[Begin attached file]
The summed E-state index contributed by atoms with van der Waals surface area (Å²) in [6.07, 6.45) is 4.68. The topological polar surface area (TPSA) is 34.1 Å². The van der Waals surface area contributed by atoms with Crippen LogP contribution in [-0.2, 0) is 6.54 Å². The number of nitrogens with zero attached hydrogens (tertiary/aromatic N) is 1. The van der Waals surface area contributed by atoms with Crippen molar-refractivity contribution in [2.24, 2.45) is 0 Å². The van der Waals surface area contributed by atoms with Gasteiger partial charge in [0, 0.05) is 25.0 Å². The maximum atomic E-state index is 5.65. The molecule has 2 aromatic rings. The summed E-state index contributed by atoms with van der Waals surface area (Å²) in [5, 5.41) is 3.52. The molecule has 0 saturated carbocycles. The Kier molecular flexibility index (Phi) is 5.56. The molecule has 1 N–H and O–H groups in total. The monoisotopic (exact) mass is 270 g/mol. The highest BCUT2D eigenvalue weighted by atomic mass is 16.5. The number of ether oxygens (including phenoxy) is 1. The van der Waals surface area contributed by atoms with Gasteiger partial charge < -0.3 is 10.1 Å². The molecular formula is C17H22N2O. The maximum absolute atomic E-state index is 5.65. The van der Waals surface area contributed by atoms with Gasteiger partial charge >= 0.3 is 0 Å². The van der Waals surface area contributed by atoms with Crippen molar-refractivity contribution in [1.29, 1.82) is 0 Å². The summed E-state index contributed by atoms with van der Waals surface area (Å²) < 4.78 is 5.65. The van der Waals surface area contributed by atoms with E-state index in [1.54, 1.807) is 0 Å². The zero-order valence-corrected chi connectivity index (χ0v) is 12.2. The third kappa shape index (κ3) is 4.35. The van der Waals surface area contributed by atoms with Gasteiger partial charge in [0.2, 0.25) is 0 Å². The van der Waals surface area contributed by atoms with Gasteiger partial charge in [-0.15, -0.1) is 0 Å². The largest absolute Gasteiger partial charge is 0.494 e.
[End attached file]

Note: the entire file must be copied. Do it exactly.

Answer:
The summed E-state index contributed by atoms with van der Waals surface area (Å²) in [6.07, 6.45) is 4.68. The topological polar surface area (TPSA) is 34.1 Å². The van der Waals surface area contributed by atoms with Crippen LogP contribution in [-0.2, 0) is 6.54 Å². The number of nitrogens with zero attached hydrogens (tertiary/aromatic N) is 1. The van der Waals surface area contributed by atoms with Crippen molar-refractivity contribution in [2.24, 2.45) is 0 Å². The van der Waals surface area contributed by atoms with Gasteiger partial charge in [0, 0.05) is 25.0 Å². The maximum atomic E-state index is 5.65. The molecule has 2 aromatic rings. The summed E-state index contributed by atoms with van der Waals surface area (Å²) in [5, 5.41) is 3.52. The molecule has 0 saturated carbocycles. The Kier molecular flexibility index (Phi) is 5.56. The molecule has 1 N–H and O–H groups in total. The monoisotopic (exact) mass is 270 g/mol. The highest BCUT2D eigenvalue weighted by atomic mass is 16.5. The number of ether oxygens (including phenoxy) is 1. The van der Waals surface area contributed by atoms with Gasteiger partial charge < -0.3 is 10.1 Å². The molecular formula is C17H22N2O. The maximum absolute atomic E-state index is 5.65. The van der Waals surface area contributed by atoms with Gasteiger partial charge >= 0.3 is 0 Å². The van der Waals surface area contributed by atoms with Crippen molar-refractivity contribution in [1.29, 1.82) is 0 Å². The summed E-state index contributed by atoms with van der Waals surface area (Å²) < 4.78 is 5.65. The van der Waals surface area contributed by atoms with E-state index in [1.54, 1.807) is 0 Å². The zero-order valence-corrected chi connectivity index (χ0v) is 12.2. The third kappa shape index (κ3) is 4.35. The van der Waals surface area contributed by atoms with Gasteiger partial charge in [0.2, 0.25) is 0 Å². The van der Waals surface area contributed by atoms with Gasteiger partial charge in [-0.15, -0.1) is 0 Å². The largest absolute Gasteiger partial charge is 0.494 e.